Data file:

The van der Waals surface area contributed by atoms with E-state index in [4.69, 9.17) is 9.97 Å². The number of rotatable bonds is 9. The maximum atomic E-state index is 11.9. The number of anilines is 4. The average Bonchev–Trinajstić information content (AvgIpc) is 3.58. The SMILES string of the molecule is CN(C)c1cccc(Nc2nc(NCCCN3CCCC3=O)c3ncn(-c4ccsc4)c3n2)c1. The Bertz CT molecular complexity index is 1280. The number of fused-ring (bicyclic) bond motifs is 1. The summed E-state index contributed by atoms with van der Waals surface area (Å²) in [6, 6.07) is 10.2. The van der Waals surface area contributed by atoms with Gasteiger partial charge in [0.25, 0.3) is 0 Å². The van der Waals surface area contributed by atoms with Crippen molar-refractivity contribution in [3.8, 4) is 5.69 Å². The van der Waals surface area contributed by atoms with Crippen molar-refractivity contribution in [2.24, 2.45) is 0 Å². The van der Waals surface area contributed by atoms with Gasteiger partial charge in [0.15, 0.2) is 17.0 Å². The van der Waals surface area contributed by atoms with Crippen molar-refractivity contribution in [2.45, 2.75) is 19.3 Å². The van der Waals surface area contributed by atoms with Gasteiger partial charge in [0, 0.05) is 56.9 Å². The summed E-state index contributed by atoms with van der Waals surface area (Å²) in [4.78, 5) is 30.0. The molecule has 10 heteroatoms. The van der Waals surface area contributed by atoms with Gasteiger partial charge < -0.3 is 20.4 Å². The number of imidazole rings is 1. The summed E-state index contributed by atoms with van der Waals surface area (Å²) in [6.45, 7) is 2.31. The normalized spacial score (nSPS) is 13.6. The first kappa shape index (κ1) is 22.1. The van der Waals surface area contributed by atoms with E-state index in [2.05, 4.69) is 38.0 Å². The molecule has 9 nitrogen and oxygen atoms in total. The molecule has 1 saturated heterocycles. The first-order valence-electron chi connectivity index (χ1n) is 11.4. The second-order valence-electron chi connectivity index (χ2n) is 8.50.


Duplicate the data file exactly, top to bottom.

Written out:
The van der Waals surface area contributed by atoms with E-state index in [4.69, 9.17) is 9.97 Å². The number of rotatable bonds is 9. The maximum atomic E-state index is 11.9. The number of anilines is 4. The average Bonchev–Trinajstić information content (AvgIpc) is 3.58. The SMILES string of the molecule is CN(C)c1cccc(Nc2nc(NCCCN3CCCC3=O)c3ncn(-c4ccsc4)c3n2)c1. The Bertz CT molecular complexity index is 1280. The number of fused-ring (bicyclic) bond motifs is 1. The summed E-state index contributed by atoms with van der Waals surface area (Å²) in [6, 6.07) is 10.2. The van der Waals surface area contributed by atoms with Gasteiger partial charge in [0.25, 0.3) is 0 Å². The van der Waals surface area contributed by atoms with Crippen molar-refractivity contribution in [3.8, 4) is 5.69 Å². The van der Waals surface area contributed by atoms with Crippen molar-refractivity contribution in [2.24, 2.45) is 0 Å². The van der Waals surface area contributed by atoms with Gasteiger partial charge in [0.15, 0.2) is 17.0 Å². The van der Waals surface area contributed by atoms with Crippen molar-refractivity contribution in [2.45, 2.75) is 19.3 Å². The van der Waals surface area contributed by atoms with Gasteiger partial charge in [0, 0.05) is 56.9 Å². The summed E-state index contributed by atoms with van der Waals surface area (Å²) in [4.78, 5) is 30.0. The molecule has 10 heteroatoms. The van der Waals surface area contributed by atoms with Gasteiger partial charge < -0.3 is 20.4 Å². The number of imidazole rings is 1. The summed E-state index contributed by atoms with van der Waals surface area (Å²) in [6.45, 7) is 2.31. The normalized spacial score (nSPS) is 13.6. The first kappa shape index (κ1) is 22.1. The van der Waals surface area contributed by atoms with E-state index in [2.05, 4.69) is 38.0 Å². The molecule has 9 nitrogen and oxygen atoms in total. The molecule has 1 saturated heterocycles. The first-order valence-electron chi connectivity index (χ1n) is 11.4. The second-order valence-electron chi connectivity index (χ2n) is 8.50.